I’ve collected a lot of sounds for the Z1 from several web pages. All those sounds now need some sorting and rearrangement. After that, I’ll send them to the Z1, extract the best ones and refine them to my likings.
The Z1 offers 256 internal slots for single sounds (called programs), arranged in two banks, A and B. Inserting a PC card, it can make two more banks directly accessible via a dedicated button.
The card provides much more space (4MB in total), and can host up to 15 so called card areas. Each card area hosts two banks. A card area switch hidden in the global menu lets the user define which of the 15 card areas is accessible directly from the synths front panel. This means that 512 sound programs are directly accessible (256 internal, one card area), while the card can host 3584 further sounds (14 remaining banks).
This means it is possible to have up to 4096 sounds available in the synth.
That’s not a minus at all. It’s simply impracticable to search such a huge amount of sounds for a particular one. Instead one wants to use some software tools to manage the growing sound collection.
However, searching such a huge amount of sounds from the Z1’s front panel is painful. To manage a collection of 2,000 sounds, usually a piece of software gets used. Such tools most often not only allow to rearrange sounds, but also to edit them and to tweak other settings. So I searched the web and found some tools:
- Together with the Z1, Korg released an editor for Mac Os 7.5. I wished I had such a machine left just to have some fun, but even if so, it required some other software to be installed to make the tool usable. As the Z1 was not a commercially successful synthesizer, Korg did not maintain this editor and it won’t run on current versions of Mac OS.
- It seems there was an editor for Sounddiver, but since Emagic was bought by Apple, sounddiver seems to be dead.
- Harmony Central hosts zed which looked promising, at least feature wise. However, I do not know whether it was useful for rearranging sounds. The downloadable demo version has some limitations, and the domain of the developer nooloop seems to be unavailable.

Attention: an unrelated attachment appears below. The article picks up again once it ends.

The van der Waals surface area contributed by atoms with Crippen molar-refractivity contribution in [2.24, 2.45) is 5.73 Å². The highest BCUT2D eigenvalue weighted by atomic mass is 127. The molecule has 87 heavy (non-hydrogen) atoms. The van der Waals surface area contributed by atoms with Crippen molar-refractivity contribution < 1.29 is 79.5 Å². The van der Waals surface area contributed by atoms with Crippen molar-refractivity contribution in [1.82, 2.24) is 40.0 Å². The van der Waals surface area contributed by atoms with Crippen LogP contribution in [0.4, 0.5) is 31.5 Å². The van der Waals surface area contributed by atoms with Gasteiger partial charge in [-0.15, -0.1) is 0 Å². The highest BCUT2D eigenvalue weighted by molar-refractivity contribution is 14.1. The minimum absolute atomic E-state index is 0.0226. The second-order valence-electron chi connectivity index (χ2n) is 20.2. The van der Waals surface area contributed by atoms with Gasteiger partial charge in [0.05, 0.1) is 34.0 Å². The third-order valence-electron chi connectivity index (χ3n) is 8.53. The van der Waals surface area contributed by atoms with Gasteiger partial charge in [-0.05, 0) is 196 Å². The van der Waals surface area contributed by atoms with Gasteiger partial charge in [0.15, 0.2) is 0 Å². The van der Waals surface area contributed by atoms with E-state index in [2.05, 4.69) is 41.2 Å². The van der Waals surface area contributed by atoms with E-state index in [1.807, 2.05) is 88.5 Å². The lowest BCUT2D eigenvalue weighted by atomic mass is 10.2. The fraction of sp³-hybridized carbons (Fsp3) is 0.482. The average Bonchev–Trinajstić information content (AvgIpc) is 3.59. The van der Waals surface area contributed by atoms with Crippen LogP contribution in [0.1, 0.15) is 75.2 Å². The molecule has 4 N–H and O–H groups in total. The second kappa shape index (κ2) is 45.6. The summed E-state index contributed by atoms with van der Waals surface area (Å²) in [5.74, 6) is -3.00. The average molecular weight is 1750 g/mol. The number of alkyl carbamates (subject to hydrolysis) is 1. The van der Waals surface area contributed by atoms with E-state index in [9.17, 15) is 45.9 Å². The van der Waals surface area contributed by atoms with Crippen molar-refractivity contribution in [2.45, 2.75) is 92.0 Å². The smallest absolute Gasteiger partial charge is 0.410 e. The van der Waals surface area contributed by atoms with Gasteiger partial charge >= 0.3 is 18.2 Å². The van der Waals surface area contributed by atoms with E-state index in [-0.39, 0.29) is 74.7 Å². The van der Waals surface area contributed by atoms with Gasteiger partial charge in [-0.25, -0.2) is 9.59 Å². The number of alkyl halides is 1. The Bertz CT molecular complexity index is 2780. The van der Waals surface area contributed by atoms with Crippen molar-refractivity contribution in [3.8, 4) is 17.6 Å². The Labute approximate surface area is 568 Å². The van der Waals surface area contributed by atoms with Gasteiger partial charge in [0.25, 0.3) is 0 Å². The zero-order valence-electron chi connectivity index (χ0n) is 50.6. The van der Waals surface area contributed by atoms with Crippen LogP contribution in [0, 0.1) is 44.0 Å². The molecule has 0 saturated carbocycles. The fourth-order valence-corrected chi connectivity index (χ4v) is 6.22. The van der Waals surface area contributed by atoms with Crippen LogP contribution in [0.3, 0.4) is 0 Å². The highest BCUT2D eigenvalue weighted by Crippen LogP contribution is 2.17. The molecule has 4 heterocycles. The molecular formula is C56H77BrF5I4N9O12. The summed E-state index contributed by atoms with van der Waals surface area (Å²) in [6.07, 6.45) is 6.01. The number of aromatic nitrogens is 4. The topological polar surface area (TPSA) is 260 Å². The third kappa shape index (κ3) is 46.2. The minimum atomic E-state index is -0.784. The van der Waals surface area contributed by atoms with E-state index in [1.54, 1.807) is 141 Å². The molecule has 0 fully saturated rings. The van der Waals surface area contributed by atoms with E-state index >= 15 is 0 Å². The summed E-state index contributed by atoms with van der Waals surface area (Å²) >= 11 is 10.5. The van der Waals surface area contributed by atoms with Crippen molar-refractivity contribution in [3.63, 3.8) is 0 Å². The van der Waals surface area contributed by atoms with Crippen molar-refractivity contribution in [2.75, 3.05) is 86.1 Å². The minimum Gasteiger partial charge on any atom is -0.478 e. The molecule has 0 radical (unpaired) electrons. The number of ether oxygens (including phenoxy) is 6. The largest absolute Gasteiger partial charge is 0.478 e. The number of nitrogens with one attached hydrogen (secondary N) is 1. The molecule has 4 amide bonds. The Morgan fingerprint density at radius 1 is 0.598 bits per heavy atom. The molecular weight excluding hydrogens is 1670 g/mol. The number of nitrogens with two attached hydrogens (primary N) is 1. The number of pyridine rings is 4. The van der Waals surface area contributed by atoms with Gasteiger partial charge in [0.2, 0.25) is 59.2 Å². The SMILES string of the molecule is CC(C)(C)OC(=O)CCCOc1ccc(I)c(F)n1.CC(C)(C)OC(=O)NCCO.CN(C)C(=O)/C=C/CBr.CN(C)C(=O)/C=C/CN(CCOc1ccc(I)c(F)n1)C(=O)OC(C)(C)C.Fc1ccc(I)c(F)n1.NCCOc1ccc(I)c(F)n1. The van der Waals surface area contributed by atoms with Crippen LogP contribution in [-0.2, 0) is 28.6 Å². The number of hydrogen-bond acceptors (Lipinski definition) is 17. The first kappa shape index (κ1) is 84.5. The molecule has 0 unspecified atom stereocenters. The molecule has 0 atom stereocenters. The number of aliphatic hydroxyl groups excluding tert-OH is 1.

- There’s a demo version of the Korg Z1 Editor 2004. AFAIR it was very limited and the price was much more the last time I visited the page. There was an update in november and it’s just about 14€. Though it’s still a Windows application, whereas I run Linux almost all the time, I think I should give it a try again.
- I used UniversalManager a couple of years ago, a freeware Windows application, when I arranged sounds for the Access Virus synthesizer. The great thing about this small tool is that one can manage two collections for the same synth at a time. This way it is very easy to move sounds from the synth to the hard drive and to stuff others into the synth. The tool is highly configurable via a text configuration file. Unfortunately it seems that it does not fit the Z1 well. Firstly, the Z1 does not support to request individual sounds (instead, it always sends one bank as one huge SysEx package). Secondly, I have no clue whether it supports creating checksums for the Z1 or even not. If you are running one of the supported synths (such as a Waldorf MicroQ or an Access Virus), it’s worth a try.
- Pete Kvitek has written some command line Windows applications to convert sounds from the Prophecy or Triton to the Z1. Three further utilities can split one Z1 bank into individual sounds and merge them back into a bank, or list the names of the sounds in a file. Though I always denied to use wine to get some Windows program to work, I didn’t resist this time. Pete’s tools do a great job: Just arrange the sounds using your computer’s file system.
That’s it so far. A post about sorting the files using Ruby will follow :) .